Thursday, December 08, 2011

Famous Quote and the New Translation

Here's the quote:

“Imagination is more important than knowledge. For knowledge is limited to all we now know and understand, while imagination embraces the entire world, and all there ever will be to know and understand.”

Not Chesterton, but he would have if he could have.

That was a part of a post on the new translation now used in the Catholic church.  In context:

....why did we go to all that trouble, all those committee meetings, all the arguments, and the quibbling about this word or that word, this comma or that semicolon? Surely, one might argue, “The former translation was good enough. It was workable. Sure, it was not elegant or eloquent, but who needs all that high falutin’ stuff. The people understood what was going on. Isn’t that what it’s all about?” 

Of course it’s good that everyone understands what’s going on, but the good is the enemy of the best, and mere intelligibility is not really what the liturgy is all about. If intelligibility were the only good then we ought to get to work on the classics and have Hamlet say, “Gee whiz, I can’t decide whether to kill myself or not!” instead of “To be or not to be? That is the question.”

(But then Shakespeare's real point--reality v. falsity, or Truth v. Appearance--would be missed, right?)

...Imagination is more important than knowledge because knowledge is limited to what we now know. Knowledge is, if you like, utilitarian. It’s useful. It works. As such, it closes the mind and heart with a solution. Imagination on the other hand, opens the mind and heart with wonder and with the apprehension of beauty. If knowledge is utilitarian, then (on its own–without imagination) it is also barbaric.

Gee.  There's that word "beauty" again.

3 comments:

Deekaman said...

Imagination is based in knowledge. That is, if you have no knowledge, you cannot possibly imagine, since there is no reference point.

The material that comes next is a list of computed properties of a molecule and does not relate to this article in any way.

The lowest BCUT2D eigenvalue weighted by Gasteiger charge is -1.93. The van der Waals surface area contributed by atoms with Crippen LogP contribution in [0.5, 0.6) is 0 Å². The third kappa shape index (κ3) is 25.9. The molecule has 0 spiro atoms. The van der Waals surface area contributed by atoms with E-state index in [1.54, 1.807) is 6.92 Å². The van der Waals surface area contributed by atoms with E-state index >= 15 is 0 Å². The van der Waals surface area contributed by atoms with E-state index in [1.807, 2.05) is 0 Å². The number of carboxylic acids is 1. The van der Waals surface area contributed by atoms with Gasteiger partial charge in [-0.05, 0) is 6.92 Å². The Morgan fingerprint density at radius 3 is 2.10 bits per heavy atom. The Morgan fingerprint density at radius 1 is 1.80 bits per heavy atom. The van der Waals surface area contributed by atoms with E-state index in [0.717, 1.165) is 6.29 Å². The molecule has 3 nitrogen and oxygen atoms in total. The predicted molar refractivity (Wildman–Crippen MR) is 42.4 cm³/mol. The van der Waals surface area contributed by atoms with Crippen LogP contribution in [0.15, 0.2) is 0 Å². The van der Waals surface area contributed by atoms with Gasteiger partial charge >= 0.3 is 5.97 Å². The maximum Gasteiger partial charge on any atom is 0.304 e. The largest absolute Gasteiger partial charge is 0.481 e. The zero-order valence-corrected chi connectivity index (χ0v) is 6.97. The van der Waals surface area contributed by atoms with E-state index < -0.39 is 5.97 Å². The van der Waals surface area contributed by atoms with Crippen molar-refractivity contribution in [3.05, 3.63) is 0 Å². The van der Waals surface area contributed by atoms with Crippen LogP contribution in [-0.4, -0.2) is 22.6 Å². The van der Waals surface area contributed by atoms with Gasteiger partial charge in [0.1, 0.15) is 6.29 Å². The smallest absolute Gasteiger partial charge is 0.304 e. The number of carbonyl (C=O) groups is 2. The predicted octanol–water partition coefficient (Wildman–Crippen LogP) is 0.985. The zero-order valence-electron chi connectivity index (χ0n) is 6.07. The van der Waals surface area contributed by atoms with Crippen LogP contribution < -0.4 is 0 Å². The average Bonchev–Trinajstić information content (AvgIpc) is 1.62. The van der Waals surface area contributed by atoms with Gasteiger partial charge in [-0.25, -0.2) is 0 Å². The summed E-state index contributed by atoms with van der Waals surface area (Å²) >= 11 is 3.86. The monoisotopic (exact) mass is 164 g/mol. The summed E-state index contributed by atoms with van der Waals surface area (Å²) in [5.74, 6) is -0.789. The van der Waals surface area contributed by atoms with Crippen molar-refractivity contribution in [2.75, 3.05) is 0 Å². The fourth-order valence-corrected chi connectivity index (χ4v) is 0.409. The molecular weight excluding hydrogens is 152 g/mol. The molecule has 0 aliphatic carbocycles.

Consequently, knowledge is more important.

Dad29 said...

Granted. But one doesn't need to know MUCH to imagine. See any child under the age of 5, e.g.

Grim said...

That's half right, Deekaman. Knowledge is a product of imagination, not the other way around.

Imagination is a word we have from Aristotle, who gives it to us in De Anima. For him it is the capacity to 're-image' something we have seen -- and thus, it is to a certain degree based on having seen the thing in the first place. This, though, is not knowledge: it is merely sense perception. To say that I have seen a table is not to say that I know what a table is; it is only to say that one has struck my senses.

Once you have seen a table, you can imagine (re-image) it in your mind. But you can imagine it as having three legs instead of four; or being blue instead of brown; or being disassembled into a pile of parts. Or you can imagine two tables you have seen, and sort out what they have in common and what they do not; or what is dispensable to them being tables, and what is essential.

This allows you to grasp the form of the table, that is, what it is that makes the thing you have seen a table instead of something else.

Now you have knowledge of a table. Imagination, however, came first.